In the U.S., the Senate expressed support for the designation of January 28, 2011 as U.S. National Data Privacy Day for the third year in a row. It is a welcome gesture, if no somewhat ironic, given that the U.S. Congress is discussing legislation that undercuts the fundamental principles of individual privacy they purport to celebrate. (If you need a refresher, see CALEA II,USA PATRIOT Act renewal, data retention mandates and the much-discussed cybersecurity bill).

Celebrations were also held in Canada, MexicoUKNepal, among others. In Nepal, Privacy Nepal urged the Nepalese government to pass the Data Protection Act to safeguard the privacy of Nepalese citizens. They further raised their concerns about the national ID card, and the dangers posed to citizens’ privacy rights.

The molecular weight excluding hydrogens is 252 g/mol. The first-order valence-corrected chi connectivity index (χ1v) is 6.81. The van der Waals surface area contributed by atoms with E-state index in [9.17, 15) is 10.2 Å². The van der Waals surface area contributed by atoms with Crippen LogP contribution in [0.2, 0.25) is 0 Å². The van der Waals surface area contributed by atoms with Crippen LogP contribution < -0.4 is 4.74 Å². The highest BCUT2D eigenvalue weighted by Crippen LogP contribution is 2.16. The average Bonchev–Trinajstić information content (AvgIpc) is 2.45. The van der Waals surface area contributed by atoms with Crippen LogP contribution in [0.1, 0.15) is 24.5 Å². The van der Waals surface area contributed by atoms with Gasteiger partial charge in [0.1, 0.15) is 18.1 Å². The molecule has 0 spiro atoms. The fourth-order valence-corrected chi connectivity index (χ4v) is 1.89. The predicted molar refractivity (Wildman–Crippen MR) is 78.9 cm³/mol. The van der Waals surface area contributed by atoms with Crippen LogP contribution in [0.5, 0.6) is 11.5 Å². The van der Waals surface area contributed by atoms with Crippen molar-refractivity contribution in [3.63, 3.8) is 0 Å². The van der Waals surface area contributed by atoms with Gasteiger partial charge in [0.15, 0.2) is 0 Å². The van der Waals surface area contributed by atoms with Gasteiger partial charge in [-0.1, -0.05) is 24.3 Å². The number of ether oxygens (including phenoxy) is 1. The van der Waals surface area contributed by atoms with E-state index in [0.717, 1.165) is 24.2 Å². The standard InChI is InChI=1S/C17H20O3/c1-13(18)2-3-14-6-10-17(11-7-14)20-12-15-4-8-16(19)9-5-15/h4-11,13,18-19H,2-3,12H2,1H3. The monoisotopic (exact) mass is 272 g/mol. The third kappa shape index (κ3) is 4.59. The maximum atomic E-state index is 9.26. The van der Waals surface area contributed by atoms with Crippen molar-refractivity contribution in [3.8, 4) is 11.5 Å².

Much of International Privacy Day rightly focuses on the advances established by critical moments in history, but it is clear that all governments around the world must move quickly and more aggressively to truly improve privacy as we move into the future. Despite the high degree of theoretical protection for privacy and private communications in international law and national Constitutions, in recent times we have seen an increase of legal exceptions, lack of enforcement of privacy laws while the threats to citizens’ privacy multiply.